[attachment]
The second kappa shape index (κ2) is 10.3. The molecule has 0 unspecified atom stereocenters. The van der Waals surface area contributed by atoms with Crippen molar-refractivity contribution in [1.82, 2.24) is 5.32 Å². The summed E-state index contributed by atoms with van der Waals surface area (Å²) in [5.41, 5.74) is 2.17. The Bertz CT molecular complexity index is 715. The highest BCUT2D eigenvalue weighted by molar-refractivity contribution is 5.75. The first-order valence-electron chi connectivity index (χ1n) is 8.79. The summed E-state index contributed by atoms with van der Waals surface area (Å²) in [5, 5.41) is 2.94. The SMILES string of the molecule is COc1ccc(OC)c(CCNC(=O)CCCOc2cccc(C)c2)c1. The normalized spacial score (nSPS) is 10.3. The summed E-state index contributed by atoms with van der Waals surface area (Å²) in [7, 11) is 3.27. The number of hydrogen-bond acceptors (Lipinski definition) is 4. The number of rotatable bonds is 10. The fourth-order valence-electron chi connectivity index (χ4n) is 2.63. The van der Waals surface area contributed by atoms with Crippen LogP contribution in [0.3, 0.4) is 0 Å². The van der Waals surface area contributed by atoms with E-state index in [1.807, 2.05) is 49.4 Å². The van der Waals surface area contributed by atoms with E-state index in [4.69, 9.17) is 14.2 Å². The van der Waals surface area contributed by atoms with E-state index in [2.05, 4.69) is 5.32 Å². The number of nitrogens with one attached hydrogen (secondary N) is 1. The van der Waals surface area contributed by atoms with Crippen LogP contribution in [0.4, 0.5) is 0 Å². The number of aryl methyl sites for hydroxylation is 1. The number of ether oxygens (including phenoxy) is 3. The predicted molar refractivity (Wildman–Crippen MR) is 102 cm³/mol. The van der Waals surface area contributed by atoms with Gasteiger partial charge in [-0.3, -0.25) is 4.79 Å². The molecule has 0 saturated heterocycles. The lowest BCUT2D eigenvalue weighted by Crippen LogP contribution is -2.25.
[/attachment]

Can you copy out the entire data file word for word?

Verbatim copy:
The second kappa shape index (κ2) is 10.3. The molecule has 0 unspecified atom stereocenters. The van der Waals surface area contributed by atoms with Crippen molar-refractivity contribution in [1.82, 2.24) is 5.32 Å². The summed E-state index contributed by atoms with van der Waals surface area (Å²) in [5.41, 5.74) is 2.17. The Bertz CT molecular complexity index is 715. The highest BCUT2D eigenvalue weighted by molar-refractivity contribution is 5.75. The first-order valence-electron chi connectivity index (χ1n) is 8.79. The summed E-state index contributed by atoms with van der Waals surface area (Å²) in [5, 5.41) is 2.94. The SMILES string of the molecule is COc1ccc(OC)c(CCNC(=O)CCCOc2cccc(C)c2)c1. The normalized spacial score (nSPS) is 10.3. The summed E-state index contributed by atoms with van der Waals surface area (Å²) in [7, 11) is 3.27. The number of hydrogen-bond acceptors (Lipinski definition) is 4. The number of rotatable bonds is 10. The fourth-order valence-electron chi connectivity index (χ4n) is 2.63. The van der Waals surface area contributed by atoms with Crippen LogP contribution in [0.3, 0.4) is 0 Å². The van der Waals surface area contributed by atoms with E-state index in [1.807, 2.05) is 49.4 Å². The van der Waals surface area contributed by atoms with E-state index in [4.69, 9.17) is 14.2 Å². The van der Waals surface area contributed by atoms with E-state index in [2.05, 4.69) is 5.32 Å². The number of nitrogens with one attached hydrogen (secondary N) is 1. The van der Waals surface area contributed by atoms with Crippen LogP contribution in [0.4, 0.5) is 0 Å². The number of aryl methyl sites for hydroxylation is 1. The number of ether oxygens (including phenoxy) is 3. The predicted molar refractivity (Wildman–Crippen MR) is 102 cm³/mol. The van der Waals surface area contributed by atoms with Gasteiger partial charge in [-0.3, -0.25) is 4.79 Å². The molecule has 0 saturated heterocycles. The lowest BCUT2D eigenvalue weighted by Crippen LogP contribution is -2.25.